If the difference is less than AED 250,000, no adjustment is required to be made.

5.1.4 Step 2b: special method - attribution of residual input tax

A business may, having first established that the standard input tax apportionment method is not appropriate for use in its particular circumstances, apply to the FTA to make use of a special input tax apportionment method. Each business making such an application to the FTA must provide details of the method which they intend to use and the reasons why the standard method is not otherwise appropriate.

Important: Written approval from the FTA must be obtained in advance of the use of any special method. In all cases approval for the use of a special input tax apportionment method will only be made on a prospective basis. An annual adjustment must also be carried out under all methods. Details of how to apply for a Special Method are provided in the Guide - Input Tax Apportionment | VATGIT1.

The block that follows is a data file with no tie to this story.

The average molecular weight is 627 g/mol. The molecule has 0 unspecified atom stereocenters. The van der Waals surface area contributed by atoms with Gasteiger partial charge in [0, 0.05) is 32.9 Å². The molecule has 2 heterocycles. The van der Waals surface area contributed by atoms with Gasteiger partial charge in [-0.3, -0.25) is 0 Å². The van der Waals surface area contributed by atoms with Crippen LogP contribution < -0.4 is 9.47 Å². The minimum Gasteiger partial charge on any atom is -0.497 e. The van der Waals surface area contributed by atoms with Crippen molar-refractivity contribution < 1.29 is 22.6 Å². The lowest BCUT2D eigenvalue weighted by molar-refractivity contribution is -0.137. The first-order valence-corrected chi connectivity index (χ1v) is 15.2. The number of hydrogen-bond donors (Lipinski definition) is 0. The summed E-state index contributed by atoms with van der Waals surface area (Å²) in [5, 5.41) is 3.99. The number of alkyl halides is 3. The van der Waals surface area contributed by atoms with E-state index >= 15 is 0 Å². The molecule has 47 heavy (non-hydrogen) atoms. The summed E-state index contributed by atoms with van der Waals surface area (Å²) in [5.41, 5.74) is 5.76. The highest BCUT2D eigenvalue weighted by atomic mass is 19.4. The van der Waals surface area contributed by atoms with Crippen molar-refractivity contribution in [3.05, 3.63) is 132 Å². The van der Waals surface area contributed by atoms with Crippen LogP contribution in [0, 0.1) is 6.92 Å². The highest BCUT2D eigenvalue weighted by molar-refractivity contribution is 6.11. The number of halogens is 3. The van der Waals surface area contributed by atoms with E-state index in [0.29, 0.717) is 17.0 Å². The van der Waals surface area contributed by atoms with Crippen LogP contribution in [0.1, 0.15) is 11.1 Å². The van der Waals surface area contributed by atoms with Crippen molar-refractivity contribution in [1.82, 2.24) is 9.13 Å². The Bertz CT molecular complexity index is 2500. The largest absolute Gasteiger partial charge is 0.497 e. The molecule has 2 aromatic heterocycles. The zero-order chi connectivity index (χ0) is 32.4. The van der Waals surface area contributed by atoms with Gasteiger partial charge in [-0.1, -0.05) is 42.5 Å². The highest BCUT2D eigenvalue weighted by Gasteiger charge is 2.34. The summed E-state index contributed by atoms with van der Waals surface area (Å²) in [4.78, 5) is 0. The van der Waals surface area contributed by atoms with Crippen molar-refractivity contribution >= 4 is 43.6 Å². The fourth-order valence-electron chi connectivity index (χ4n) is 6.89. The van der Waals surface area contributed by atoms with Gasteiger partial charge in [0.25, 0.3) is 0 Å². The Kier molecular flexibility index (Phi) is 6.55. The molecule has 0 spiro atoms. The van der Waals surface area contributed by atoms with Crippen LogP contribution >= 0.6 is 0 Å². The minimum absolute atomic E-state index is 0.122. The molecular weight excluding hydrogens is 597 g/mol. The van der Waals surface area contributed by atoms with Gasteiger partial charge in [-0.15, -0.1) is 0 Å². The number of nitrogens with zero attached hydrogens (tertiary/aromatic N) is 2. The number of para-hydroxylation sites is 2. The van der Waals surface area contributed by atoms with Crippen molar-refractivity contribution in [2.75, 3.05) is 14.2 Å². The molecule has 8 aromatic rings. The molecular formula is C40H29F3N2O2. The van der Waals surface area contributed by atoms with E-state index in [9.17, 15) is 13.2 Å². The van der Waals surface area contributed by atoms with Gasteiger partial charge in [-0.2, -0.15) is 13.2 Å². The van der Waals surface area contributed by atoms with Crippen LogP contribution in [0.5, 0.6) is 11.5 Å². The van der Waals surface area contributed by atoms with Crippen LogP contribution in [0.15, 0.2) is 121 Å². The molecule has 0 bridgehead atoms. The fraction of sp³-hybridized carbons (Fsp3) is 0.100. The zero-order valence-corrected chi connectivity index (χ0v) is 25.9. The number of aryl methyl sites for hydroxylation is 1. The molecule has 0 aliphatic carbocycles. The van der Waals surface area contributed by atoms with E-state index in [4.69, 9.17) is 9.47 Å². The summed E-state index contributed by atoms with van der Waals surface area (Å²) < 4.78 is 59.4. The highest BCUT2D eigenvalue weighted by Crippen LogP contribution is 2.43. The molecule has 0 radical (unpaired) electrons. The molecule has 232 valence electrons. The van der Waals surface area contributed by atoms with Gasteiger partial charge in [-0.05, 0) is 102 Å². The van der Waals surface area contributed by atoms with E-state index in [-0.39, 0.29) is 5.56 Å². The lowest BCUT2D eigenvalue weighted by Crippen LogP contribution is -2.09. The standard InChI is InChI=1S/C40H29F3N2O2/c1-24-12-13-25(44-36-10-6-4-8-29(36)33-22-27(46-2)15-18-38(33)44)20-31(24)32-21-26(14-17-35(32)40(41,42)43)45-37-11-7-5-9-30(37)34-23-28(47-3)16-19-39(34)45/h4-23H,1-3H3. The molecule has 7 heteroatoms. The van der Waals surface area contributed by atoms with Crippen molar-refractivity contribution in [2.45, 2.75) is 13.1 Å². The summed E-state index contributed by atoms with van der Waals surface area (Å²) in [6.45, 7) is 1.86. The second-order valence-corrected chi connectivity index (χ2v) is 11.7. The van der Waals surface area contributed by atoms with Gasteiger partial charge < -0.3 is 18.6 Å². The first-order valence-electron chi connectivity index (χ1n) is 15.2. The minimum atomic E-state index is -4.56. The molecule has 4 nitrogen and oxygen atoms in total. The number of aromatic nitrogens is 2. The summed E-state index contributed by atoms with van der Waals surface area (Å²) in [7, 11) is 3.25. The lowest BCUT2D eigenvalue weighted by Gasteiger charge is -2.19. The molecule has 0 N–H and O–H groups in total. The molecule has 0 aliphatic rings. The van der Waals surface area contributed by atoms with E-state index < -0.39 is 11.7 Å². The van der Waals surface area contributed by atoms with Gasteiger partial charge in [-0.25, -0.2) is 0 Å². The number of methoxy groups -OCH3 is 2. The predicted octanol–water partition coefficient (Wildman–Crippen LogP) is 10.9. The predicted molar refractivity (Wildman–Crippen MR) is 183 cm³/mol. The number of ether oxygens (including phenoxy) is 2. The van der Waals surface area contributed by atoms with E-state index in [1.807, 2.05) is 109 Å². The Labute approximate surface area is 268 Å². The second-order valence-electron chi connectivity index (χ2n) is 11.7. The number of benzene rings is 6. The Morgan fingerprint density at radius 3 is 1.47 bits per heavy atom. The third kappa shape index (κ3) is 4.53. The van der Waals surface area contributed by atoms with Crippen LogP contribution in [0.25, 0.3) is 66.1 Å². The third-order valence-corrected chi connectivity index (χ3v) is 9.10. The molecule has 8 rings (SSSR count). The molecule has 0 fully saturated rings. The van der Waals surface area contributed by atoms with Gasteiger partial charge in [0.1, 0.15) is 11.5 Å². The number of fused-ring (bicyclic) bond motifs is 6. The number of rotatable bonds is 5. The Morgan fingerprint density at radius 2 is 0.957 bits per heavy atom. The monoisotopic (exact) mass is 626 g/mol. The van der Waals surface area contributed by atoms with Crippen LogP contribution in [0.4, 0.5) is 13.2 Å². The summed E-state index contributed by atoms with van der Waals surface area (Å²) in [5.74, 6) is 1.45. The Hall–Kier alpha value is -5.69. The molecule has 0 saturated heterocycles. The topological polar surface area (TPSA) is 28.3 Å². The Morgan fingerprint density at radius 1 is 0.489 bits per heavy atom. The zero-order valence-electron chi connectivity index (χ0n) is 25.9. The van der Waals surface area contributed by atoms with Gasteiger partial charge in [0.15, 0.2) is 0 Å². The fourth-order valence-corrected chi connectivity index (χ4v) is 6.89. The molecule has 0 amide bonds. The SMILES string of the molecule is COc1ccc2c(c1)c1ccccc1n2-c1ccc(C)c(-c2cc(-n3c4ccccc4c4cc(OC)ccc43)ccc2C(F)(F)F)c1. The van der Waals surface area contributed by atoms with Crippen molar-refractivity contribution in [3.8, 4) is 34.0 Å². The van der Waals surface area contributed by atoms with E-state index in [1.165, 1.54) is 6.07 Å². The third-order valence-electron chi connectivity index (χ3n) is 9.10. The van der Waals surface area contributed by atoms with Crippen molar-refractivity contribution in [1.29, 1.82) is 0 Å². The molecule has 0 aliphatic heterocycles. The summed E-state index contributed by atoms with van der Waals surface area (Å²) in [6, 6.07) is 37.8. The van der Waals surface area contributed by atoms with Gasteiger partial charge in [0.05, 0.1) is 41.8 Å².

Appendix A

Please note the VAT liability of fees outlined in this Appendix applies only when the Place of Supply for the financial services is in the UAE. Please also note the VAT liabilities stated below are general and that there may be transactions which fall outside of these general treatments which should be analysed on a case-by-case basis.

1. Retail and Private banking

Financial Service / Fee Type VAT Liability Notes
Fees for opening, maintaining, closing accounts, withdrawals, deposits, etc. Standard rate  
Early Redemption Fee Standard rate  
Transaction services fee Standard rate  
Minimum balance fee Standard rate  
Overdraft interest income charged to individual customers Exempt  
Overdraft fees Standard rate  
Dormant / inactivity account service charges Standard rate Extra fee to cover the additional cost of running a non-profitable account
Waiver of fee / services provided for free to all / or specific banking customers Outside scope For this type of charge to be outside scope, it must be clear that there is no consideration for a supply and it does not qualify as a deemed supply.